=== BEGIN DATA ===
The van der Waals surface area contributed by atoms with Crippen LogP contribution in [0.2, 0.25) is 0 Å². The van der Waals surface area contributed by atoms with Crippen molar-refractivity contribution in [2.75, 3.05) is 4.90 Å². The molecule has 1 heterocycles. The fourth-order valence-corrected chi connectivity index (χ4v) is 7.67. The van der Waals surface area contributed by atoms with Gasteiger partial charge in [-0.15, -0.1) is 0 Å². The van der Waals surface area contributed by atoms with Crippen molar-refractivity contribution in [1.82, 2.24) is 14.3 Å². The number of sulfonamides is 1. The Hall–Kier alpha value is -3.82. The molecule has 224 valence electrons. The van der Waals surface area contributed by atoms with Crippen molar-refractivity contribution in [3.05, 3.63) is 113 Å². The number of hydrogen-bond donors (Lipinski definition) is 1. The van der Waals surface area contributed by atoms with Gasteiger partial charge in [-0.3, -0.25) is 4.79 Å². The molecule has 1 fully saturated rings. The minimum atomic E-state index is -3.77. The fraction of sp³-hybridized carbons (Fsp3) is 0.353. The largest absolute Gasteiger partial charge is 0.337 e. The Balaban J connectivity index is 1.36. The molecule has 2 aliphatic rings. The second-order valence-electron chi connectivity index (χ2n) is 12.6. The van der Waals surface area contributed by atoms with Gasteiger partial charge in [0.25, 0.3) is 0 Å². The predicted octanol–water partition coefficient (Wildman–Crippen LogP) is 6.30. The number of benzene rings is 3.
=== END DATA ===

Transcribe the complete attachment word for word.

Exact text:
The van der Waals surface area contributed by atoms with Crippen LogP contribution in [0.2, 0.25) is 0 Å². The van der Waals surface area contributed by atoms with Crippen molar-refractivity contribution in [2.75, 3.05) is 4.90 Å². The molecule has 1 heterocycles. The fourth-order valence-corrected chi connectivity index (χ4v) is 7.67. The van der Waals surface area contributed by atoms with Gasteiger partial charge in [-0.15, -0.1) is 0 Å². The van der Waals surface area contributed by atoms with Crippen molar-refractivity contribution in [1.82, 2.24) is 14.3 Å². The number of sulfonamides is 1. The Hall–Kier alpha value is -3.82. The molecule has 224 valence electrons. The van der Waals surface area contributed by atoms with Crippen molar-refractivity contribution in [3.05, 3.63) is 113 Å². The number of hydrogen-bond donors (Lipinski definition) is 1. The van der Waals surface area contributed by atoms with Gasteiger partial charge in [-0.3, -0.25) is 4.79 Å². The molecule has 1 fully saturated rings. The minimum atomic E-state index is -3.77. The fraction of sp³-hybridized carbons (Fsp3) is 0.353. The largest absolute Gasteiger partial charge is 0.337 e. The Balaban J connectivity index is 1.36. The molecule has 2 aliphatic rings. The second-order valence-electron chi connectivity index (χ2n) is 12.6. The van der Waals surface area contributed by atoms with Gasteiger partial charge in [0.25, 0.3) is 0 Å². The predicted octanol–water partition coefficient (Wildman–Crippen LogP) is 6.30. The number of benzene rings is 3.